Does “Home For the Holidays” Mean Yours, Mine or Ours?

I wasn’t sure what the boyfriend was thinking with regard to what we were going to do about celebrating Thanksgiving this year. I have been to some of his family events and was welcomed warmly, yet I wasn’t sure how they were about holidays. Plus, our hometowns are in neighboring states, and I uncertain how things could work logistically.

Navigating the holidays as a couple can make an already stressful time of year even more challenging for a relationship. This may be because it is often the first time family meets your sweetie; is everyone going to get along? But before you even reach that point, you have to make that big decision as couple: At whose place will we be spending the holidays…

Yours, Mine or Ours?

Read my full piece: Navigating the Holidays as a Couple for Singles Warehouse.

Caution Ahead: Putting on the Relationship Brakes

Today, I had an incredible interview that flowed like a great conversation with someone who I felt could be a great friend under different circumstances. It was one of the best job opportunities I’ve seen for myself in a long time. The actual work description is right up my alley, I’d be in charge of my own multimedia content, the pay and benefits are very strong, I would get some cool technology perks as soon as I got the job, and best of all, I can work from my own home writing about the community I know like the back of my hand.

There was only one small hiccup. Lately, Mr. E has been talking more and more about wanting me to live with him. Before his children left back for Germany Saturday, they’d been talking about how they’d be excited if I would be moved in by the time they come back next summer.  It gave them comfort to think of their father with the woman they’d also grown to love; the girl liked to think of me as a “big sister”, the boy thought of me as sort of an “American mom.”

The last six weeks I’ve spent a lot of my time with them at the house, and until yesterday it had been 10 days since I’d last set foot in my own home. It honestly felt really good. It was cozy having my boyfriend to snuggle with, the kids to play with, to take road trips and go on adventures with, and almost feel like I was beginning my own family at last.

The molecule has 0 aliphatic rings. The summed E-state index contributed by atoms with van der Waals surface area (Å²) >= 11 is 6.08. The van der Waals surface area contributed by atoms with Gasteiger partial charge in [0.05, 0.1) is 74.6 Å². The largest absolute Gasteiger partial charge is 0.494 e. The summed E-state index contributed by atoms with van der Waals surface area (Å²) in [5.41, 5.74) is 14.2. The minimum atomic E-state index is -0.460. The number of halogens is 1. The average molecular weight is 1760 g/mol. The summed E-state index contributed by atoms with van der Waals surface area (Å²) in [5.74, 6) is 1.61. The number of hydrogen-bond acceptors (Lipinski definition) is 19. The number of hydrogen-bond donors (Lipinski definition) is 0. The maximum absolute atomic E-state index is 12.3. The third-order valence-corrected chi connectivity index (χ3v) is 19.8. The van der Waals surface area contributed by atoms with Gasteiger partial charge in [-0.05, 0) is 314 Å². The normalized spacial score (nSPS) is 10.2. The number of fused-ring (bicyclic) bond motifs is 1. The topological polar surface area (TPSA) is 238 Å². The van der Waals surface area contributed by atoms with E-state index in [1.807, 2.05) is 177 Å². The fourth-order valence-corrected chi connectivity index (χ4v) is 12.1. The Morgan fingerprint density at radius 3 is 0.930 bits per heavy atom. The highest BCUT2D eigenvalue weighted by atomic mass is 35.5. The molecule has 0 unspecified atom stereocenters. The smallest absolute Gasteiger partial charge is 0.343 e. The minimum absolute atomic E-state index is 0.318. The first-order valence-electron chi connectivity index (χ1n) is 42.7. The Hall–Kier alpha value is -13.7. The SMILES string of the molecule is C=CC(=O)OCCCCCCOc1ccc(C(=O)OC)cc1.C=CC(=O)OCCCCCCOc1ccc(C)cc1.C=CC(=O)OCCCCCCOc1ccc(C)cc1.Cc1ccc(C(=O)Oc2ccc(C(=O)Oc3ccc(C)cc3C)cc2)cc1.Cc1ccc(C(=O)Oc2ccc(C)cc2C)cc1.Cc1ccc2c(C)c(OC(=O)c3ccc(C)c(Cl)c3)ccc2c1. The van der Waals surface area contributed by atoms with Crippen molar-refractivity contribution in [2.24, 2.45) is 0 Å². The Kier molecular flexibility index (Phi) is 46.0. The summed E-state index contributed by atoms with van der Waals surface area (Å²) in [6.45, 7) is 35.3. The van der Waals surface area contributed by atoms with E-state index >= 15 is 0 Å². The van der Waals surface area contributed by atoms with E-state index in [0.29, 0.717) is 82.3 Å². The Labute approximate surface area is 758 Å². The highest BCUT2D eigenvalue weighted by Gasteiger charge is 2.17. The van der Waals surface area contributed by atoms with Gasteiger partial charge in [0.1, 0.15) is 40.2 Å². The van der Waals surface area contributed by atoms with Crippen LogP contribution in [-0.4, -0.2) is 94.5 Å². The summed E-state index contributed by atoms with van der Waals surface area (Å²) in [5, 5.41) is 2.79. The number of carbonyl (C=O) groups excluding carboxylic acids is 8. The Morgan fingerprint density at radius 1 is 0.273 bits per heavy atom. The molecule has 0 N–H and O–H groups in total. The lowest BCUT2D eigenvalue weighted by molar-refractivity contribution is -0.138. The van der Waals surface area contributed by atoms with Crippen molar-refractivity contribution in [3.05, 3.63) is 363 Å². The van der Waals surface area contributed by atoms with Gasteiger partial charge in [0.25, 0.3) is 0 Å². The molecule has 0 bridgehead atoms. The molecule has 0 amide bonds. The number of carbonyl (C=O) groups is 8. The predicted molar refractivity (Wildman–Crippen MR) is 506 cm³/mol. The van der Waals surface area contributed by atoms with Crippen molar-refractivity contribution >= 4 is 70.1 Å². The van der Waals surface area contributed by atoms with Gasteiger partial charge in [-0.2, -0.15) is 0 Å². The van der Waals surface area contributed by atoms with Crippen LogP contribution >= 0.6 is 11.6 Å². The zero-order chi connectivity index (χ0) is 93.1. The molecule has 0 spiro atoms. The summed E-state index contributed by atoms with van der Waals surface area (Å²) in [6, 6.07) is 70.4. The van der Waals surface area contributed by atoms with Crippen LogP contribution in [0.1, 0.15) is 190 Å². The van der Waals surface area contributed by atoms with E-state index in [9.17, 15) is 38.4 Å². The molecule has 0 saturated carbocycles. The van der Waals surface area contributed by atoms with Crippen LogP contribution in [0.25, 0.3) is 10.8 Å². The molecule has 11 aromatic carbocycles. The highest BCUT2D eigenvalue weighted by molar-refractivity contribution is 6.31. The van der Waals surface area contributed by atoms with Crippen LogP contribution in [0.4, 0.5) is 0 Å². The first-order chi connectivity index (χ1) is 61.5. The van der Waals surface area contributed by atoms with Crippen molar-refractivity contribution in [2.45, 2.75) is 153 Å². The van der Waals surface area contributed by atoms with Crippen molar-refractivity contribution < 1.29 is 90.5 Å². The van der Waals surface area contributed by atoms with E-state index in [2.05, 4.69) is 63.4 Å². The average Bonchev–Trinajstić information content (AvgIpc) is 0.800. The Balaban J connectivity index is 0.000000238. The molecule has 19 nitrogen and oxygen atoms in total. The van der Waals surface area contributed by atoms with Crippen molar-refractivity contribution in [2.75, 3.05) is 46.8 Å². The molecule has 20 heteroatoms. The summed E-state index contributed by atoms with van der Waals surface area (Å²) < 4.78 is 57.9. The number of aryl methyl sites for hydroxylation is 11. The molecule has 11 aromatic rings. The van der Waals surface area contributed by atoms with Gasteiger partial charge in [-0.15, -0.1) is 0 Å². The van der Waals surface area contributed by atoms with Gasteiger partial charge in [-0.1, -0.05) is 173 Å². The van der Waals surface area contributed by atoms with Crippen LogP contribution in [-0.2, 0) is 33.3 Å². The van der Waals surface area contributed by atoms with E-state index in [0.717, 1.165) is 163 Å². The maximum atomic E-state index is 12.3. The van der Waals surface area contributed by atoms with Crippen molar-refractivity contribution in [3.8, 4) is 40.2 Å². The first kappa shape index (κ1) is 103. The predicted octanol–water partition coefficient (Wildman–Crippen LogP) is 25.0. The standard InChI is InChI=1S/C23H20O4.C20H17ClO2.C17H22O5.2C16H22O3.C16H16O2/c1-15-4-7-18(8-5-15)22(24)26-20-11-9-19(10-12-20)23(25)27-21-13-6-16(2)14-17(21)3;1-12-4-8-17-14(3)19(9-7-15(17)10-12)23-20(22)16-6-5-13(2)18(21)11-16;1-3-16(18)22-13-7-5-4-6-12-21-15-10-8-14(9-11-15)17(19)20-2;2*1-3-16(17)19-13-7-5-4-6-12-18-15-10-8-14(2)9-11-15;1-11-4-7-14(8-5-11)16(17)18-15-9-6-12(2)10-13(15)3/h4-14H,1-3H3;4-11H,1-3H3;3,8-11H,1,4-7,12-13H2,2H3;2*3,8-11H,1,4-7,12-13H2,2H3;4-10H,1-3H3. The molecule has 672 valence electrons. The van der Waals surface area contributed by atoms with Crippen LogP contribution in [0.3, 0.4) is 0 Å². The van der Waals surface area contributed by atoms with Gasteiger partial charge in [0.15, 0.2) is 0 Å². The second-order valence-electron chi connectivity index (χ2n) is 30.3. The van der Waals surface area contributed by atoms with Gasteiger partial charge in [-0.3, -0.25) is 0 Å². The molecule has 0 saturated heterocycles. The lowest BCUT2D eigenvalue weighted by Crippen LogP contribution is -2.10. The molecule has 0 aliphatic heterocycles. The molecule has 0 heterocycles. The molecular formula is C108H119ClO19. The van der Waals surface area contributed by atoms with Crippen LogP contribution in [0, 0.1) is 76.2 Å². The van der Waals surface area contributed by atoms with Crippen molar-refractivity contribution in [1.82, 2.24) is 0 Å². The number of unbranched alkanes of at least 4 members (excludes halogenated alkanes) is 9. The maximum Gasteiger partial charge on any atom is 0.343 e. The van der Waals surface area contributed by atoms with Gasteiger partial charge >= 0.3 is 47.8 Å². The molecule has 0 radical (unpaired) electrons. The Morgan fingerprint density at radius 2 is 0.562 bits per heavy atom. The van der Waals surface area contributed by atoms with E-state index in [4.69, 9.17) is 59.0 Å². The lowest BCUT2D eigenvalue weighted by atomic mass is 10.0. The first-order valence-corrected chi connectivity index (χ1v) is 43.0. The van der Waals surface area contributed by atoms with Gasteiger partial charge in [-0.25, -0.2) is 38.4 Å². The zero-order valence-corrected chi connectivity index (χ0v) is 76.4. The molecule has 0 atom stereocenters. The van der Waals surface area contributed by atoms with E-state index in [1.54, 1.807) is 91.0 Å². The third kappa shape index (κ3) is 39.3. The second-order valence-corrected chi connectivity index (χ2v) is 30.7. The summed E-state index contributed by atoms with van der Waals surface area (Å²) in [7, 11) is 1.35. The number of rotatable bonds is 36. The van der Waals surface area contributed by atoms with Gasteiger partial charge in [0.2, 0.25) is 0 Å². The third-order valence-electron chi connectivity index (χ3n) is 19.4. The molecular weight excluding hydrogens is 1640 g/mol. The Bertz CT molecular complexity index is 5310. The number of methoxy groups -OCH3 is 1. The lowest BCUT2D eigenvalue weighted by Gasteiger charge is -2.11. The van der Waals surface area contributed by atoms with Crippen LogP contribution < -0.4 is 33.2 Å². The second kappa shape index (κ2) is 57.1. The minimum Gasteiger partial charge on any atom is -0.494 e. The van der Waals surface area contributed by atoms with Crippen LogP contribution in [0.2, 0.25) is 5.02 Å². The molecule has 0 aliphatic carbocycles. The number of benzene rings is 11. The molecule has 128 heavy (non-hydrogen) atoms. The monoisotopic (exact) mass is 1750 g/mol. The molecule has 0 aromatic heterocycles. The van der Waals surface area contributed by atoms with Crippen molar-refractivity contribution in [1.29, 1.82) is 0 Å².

Yet I missed the comforts of my own home. I missed writing and playing music. I missed privacy. I missed the “independence” of getting around where I wanted when I wanted (albeit with a parental chauffer). I missed food other than corn dogs, box macaroni and cheese, and tater tots, and not having to cook all the time when I wanted an alternative. I missed talking with my friends when I wanted, playing with my own niece and nephew, bonding with my folks, and snuggling with my cat. So while living at this house in a town forty minutes away felt comfortable and homey, it really wasn’t my home.

Now that the children have gone back to their home in Germany, Mr. E. goes back to 12-hour workdays. Living in his home, working from his home would be quite a lonely experience when I am not allowed to drive for health reasons, where the main parts of town are not easy walking distance, and where I know practically no one. At home, my mother works from home and my dad spends most of the time at the house. When there are medical emergencies, errands to run, appointments to get to, I am not up a creek and I have people I can count on. I still have quite a few local friends, and I know a ridiculous number of people in the community—there a friendly, familiar faces everywhere.

This dream job that I’m pondering and pursuing fuels off that presence in the community. This dream job also requires non-traditional hours like attending night meetings or going to events on the weekend. This dream job doesn’t fit in well with a workaholic live-in boyfriend who expects that when he comes home, I’ll be home with a meal waiting. This dream job doesn’t lend well to a needy partner who expects me to always be available whenever he becomes so. This partner also immediately jumps on this new job as being his meal ticket for extra income allowing him to kick his tenant out, get benefits so that he can eventually move to private practice fully instead of working for the state full-time and private practice in the evenings. He neglects to recognize the fact that I have been very sick and largely unemployed for over eight months accruing tremendous medical debt in addition to the rest of my bills. He doesn’t realize how tenuous my health is still and how much support I still need…not just at night and on weekends.